Advancing Policies to Promote Safe, Effective MedTech Innovation Posted on December 11, 2017 in FDA Voice by Scott Gottlieb, M.D.: “Early in the coming year, FDA’s Center for Devices and Radiological Health (CDRH) intends to advance several important new regulatory policy initiatives to further modernize the medical devices program and continue to foster new medtech innovation…” Cited were the following:
“New Steps to Reform, Modernize 510(k) Review
To address these challenges, in the first quarter of 2018, FDA intends to publish a draft guidance outlining a voluntary, alternative pathway for demonstrating substantial equivalence. This pathway will allow more flexibility to use more modern criteria as the reference standard, and permit comparisons to standards that more closely approximate the kind of novel technology we’re being asked to evaluate.”
“New Framework to Balance Pre- vs. Post-Market Requirements
For all medical devices that are subject to premarket review – whether through a premarket notification, premarket approval application (PMA), humanitarian device exemption application (HDE), or other type of marketing submission – FDA must determine whether probable benefits to health from use of the device outweigh any probable risk of injury or illness from its use. As part of that analysis, FDA considers what level of uncertainty is acceptable about the product’s probable benefits and risks before the device is available to the public. To fully discharge any uncertainty, FDA requires post-market follow-up studies. These studies are a way to fully elucidate the long-term performance of new medical products.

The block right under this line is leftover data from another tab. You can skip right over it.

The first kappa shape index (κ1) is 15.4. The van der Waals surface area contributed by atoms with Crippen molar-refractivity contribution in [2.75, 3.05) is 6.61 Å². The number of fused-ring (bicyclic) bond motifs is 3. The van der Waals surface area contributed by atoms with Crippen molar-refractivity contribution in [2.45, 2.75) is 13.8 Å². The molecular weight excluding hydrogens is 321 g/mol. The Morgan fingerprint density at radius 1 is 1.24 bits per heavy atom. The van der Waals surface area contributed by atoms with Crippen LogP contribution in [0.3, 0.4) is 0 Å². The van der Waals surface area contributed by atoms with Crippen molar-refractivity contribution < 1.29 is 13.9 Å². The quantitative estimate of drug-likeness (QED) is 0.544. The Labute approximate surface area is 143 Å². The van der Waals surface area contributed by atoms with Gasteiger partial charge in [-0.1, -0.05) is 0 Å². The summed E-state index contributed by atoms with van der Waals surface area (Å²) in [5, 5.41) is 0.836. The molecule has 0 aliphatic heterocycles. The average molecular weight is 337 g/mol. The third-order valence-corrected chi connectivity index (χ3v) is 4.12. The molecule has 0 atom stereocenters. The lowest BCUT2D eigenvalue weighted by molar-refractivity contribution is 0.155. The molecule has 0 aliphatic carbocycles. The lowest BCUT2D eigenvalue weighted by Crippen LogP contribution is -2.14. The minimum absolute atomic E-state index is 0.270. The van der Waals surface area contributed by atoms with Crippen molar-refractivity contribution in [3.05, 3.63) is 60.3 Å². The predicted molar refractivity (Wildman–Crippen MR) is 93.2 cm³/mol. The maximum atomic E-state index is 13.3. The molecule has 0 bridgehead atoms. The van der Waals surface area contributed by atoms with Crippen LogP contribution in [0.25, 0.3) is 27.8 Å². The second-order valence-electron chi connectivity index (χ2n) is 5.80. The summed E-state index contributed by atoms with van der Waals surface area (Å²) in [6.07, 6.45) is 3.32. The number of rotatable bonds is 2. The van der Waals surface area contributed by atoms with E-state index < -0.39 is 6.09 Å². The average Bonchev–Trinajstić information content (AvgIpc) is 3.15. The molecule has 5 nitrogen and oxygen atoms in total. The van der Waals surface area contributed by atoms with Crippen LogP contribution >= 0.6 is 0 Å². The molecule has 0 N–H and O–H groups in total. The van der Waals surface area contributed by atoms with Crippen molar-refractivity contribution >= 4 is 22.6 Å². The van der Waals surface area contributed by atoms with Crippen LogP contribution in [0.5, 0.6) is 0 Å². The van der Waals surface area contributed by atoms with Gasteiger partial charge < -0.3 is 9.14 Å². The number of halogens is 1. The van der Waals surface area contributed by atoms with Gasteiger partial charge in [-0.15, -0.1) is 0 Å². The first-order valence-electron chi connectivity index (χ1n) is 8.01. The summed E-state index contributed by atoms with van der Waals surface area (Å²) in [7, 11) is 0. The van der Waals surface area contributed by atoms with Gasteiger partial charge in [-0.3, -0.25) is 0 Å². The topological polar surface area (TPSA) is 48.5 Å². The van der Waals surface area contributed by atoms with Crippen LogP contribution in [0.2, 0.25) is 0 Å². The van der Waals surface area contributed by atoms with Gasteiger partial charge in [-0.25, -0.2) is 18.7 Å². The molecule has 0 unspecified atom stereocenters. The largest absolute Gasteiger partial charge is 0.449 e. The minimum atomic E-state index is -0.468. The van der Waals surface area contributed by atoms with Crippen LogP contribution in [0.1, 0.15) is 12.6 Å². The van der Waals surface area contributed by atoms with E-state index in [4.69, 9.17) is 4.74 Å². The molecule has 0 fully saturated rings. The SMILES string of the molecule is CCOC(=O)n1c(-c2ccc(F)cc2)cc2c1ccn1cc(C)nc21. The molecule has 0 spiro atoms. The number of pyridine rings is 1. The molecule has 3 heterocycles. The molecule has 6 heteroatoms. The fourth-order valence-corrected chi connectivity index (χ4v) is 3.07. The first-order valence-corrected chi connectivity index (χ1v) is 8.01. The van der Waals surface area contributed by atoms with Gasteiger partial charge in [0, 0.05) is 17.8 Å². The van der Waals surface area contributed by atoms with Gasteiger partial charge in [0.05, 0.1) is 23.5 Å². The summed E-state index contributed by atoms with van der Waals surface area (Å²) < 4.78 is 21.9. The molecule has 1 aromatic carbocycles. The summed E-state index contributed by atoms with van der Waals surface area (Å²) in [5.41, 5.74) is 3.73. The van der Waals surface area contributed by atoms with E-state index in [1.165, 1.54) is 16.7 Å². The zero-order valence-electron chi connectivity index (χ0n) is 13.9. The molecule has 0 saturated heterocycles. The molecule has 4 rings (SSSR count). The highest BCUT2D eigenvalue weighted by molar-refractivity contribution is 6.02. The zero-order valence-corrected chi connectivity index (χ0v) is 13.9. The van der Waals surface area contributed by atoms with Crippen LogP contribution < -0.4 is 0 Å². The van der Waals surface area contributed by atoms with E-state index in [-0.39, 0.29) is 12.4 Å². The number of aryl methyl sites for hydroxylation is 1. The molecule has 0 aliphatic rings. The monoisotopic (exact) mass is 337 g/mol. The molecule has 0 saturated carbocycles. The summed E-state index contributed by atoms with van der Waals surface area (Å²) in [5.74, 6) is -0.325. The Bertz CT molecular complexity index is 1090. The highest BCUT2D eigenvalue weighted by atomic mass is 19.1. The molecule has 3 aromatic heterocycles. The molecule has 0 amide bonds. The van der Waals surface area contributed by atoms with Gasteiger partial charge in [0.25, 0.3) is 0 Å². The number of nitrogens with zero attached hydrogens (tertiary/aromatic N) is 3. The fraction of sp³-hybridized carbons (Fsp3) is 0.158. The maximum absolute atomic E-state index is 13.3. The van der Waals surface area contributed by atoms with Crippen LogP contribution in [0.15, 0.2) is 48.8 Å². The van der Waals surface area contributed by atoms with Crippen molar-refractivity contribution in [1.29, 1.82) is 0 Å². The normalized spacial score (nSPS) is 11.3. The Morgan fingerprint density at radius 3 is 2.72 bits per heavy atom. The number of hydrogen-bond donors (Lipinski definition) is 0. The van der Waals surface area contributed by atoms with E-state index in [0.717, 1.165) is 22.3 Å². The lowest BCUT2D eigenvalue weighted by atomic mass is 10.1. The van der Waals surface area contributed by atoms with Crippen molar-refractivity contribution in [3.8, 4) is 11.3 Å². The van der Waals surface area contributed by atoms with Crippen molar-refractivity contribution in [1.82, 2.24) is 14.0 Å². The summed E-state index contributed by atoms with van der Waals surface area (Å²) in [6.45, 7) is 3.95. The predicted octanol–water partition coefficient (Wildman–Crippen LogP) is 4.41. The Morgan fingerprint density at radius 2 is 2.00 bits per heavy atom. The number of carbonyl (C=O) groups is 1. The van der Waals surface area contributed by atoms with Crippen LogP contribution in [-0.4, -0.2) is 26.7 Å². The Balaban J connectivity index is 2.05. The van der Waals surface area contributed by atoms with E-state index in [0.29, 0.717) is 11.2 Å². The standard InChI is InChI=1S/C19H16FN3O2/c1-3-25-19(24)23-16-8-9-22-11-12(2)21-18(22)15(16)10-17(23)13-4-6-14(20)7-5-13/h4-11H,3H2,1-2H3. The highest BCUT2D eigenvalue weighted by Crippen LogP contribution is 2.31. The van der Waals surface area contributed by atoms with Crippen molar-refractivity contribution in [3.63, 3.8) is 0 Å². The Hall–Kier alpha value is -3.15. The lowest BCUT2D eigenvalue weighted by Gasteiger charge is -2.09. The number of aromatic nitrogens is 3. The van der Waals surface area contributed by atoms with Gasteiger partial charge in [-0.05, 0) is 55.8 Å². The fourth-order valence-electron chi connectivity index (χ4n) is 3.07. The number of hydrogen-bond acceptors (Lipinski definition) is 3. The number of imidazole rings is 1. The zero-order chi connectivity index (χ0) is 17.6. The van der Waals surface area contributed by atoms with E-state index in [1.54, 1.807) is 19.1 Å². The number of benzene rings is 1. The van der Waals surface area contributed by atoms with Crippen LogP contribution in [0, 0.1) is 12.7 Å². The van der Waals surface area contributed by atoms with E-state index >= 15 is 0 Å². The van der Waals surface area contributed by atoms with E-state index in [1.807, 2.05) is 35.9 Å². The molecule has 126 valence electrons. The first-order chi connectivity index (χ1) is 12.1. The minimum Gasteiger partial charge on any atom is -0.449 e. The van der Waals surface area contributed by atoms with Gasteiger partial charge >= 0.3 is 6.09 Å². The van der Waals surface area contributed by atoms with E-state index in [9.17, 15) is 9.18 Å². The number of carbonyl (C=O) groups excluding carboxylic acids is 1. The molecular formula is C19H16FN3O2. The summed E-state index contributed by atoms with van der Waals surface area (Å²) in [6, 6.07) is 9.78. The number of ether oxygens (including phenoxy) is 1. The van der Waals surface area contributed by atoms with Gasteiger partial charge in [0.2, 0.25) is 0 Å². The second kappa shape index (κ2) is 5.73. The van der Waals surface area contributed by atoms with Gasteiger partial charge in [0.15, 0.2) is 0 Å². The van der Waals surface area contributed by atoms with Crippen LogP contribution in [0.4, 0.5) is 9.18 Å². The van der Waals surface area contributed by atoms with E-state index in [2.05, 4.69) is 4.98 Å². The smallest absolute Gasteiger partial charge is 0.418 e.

But the balance between acceptable uncertainty in the pre-market setting, relative to a product’s benefits and potential risks – and, in turn, how much reliance FDA can place on post-market follow-up studies – has never been objectively defined in one, comprehensive policy framework.
FDA intends to publish a draft guidance, again in early 2018, setting forth factors that the agency may consider when assessing acceptable uncertainty. The guidance will outline how certain issues could be ultimately resolved in the post-market setting, rather than the pre-market setting, to allow patients to gain faster access to potentially life-saving devices, when appropriate. Under this form of more progressive review, FDA will outline how it makes judgments about when it’s appropriate to place greater reliance on post-market data in order to facilitate access to certain innovation, or when the agency needs to rely more on pre-market data collection because of certain issues related to a particular product or how it may be used.”